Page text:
Vindication of High School Geometry Teachers Everywhere
You remember when your high school geometry teacher kept telling you to learn all of those theorems because some day you would actually use it? And your thought was "Yeah, right. Not in a million years." Well, I've got news for you: she was [gasp] right.
In my last post, we talked about a lack of focus. I pondered why the elderly can only discuss illness. I have not received any death threats, seen any angry mobs with pitchforks, nor been the target of pellet guns loaded with Geritol. But the practical applicataion still stands: why can't people stay focused on what's really important?
Simply put, they're not in the same BOAT.
Yes, BOAT is in all caps for a reason. It stands for Balanced Organizational Alignment Triangle. Here's how it works. You're a hard-working professional trying to do your job. Every day, you go into the office and do hardworking job things (insert your own Doh-Dee-Doh sound here). However, preventing you from success is some knuckle-dragging neanderthal. Guess what? They probably perceive you as the roadblock to their success.
This "hindrance factor" is caused by the distance between your goals and the other person's goals. Now before you get all finger-pointy on me, ask yourself this: How far are both of you from the ORGANIZATION'S goals and mission? (Or maybe those of the project, department, or team?) If you are both light years away from where everyone else is going, you're naturally going to be distanced from each other. Now, since all of my readers are good little corporate soldiers, we'll pretend that you're in alignment with the mission of the organization... but the knuckle-dragger is still off on his own. Guess what, that still doesn't help the hindrance factor. You're both going to have conflict with each other.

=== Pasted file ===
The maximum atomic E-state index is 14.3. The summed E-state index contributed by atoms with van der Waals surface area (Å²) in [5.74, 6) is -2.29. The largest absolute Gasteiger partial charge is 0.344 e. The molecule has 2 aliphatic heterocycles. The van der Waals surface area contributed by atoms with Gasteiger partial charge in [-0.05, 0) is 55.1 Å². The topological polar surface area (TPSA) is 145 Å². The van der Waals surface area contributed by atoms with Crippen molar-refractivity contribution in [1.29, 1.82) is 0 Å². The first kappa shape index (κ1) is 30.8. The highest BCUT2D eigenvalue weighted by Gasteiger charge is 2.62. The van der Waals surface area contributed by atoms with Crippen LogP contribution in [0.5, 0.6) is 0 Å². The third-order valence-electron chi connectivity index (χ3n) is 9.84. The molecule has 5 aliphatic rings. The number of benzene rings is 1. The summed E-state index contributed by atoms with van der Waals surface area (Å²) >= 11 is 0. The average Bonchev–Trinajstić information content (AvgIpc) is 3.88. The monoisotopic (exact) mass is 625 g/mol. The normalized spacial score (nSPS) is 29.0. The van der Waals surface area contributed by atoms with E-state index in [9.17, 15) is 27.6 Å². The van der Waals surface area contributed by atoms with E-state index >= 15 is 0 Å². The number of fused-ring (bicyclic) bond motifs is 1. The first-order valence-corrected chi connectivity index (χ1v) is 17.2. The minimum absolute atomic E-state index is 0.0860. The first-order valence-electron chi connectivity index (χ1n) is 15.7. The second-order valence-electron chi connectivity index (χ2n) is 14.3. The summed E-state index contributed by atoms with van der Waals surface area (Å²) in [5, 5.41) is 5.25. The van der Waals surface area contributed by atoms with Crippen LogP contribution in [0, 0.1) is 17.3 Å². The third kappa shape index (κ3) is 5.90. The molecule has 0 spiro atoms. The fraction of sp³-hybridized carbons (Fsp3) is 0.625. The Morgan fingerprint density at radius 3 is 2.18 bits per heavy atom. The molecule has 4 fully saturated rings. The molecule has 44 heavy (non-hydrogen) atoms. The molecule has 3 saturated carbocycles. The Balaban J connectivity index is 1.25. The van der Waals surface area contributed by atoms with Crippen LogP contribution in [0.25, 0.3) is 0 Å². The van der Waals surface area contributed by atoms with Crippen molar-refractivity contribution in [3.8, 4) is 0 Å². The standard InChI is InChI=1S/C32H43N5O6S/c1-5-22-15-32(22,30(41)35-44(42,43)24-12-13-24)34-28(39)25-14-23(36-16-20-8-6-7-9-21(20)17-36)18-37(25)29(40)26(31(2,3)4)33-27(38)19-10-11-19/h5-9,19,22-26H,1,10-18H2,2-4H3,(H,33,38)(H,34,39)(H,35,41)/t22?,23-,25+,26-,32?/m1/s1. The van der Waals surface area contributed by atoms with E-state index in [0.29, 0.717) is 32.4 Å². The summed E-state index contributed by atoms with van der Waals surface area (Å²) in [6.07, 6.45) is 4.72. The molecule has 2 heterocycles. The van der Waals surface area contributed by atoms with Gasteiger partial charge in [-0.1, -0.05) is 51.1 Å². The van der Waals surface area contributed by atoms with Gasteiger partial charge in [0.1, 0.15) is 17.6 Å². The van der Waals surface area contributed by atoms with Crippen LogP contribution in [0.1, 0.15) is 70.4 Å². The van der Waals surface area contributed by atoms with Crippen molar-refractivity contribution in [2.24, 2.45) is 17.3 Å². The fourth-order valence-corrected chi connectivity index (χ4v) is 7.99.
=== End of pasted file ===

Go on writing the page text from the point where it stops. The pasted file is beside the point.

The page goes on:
So, how do we vindicate your high school geometry teacher AND bring peace to your organization? (Thought you'd never ask.) Maybe the two of you should start a dialogue about what's important to your team. Start talking about how much you understand the shared direction of the department. Figure out if anybody has shared a strategy statement with you. Or better yet, you can purchase GUST, and use the handy-dandy surveys in the back (one each for employee level, management level, and executive level). I bet that would get some really good talks going. Only by aligning yourselves to a common goal can you align yourselves more closely to each other and reduce the conflict that is hindering your company.
Now call your geometry teacher and apologize.